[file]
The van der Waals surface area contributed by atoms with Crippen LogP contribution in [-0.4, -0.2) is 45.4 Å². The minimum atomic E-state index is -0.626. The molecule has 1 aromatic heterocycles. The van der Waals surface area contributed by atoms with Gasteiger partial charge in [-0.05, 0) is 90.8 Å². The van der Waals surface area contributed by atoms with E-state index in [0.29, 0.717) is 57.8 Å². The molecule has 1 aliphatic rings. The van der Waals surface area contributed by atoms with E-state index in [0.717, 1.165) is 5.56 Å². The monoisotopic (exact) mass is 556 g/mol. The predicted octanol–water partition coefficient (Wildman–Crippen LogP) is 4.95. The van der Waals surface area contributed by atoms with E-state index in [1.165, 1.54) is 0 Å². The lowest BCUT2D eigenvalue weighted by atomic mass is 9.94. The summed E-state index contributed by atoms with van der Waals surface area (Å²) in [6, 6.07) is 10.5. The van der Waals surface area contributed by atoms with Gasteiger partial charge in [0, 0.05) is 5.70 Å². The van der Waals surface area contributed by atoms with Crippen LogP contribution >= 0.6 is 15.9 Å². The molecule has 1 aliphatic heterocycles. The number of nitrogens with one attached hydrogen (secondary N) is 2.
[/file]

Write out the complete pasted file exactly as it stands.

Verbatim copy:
The van der Waals surface area contributed by atoms with Crippen LogP contribution in [-0.4, -0.2) is 45.4 Å². The minimum atomic E-state index is -0.626. The molecule has 1 aromatic heterocycles. The van der Waals surface area contributed by atoms with Gasteiger partial charge in [-0.05, 0) is 90.8 Å². The van der Waals surface area contributed by atoms with E-state index in [0.29, 0.717) is 57.8 Å². The molecule has 1 aliphatic rings. The van der Waals surface area contributed by atoms with E-state index in [0.717, 1.165) is 5.56 Å². The monoisotopic (exact) mass is 556 g/mol. The predicted octanol–water partition coefficient (Wildman–Crippen LogP) is 4.95. The van der Waals surface area contributed by atoms with E-state index in [1.165, 1.54) is 0 Å². The lowest BCUT2D eigenvalue weighted by atomic mass is 9.94. The summed E-state index contributed by atoms with van der Waals surface area (Å²) in [6, 6.07) is 10.5. The van der Waals surface area contributed by atoms with Gasteiger partial charge in [0, 0.05) is 5.70 Å². The van der Waals surface area contributed by atoms with Crippen LogP contribution >= 0.6 is 15.9 Å². The molecule has 1 aliphatic heterocycles. The number of nitrogens with one attached hydrogen (secondary N) is 2.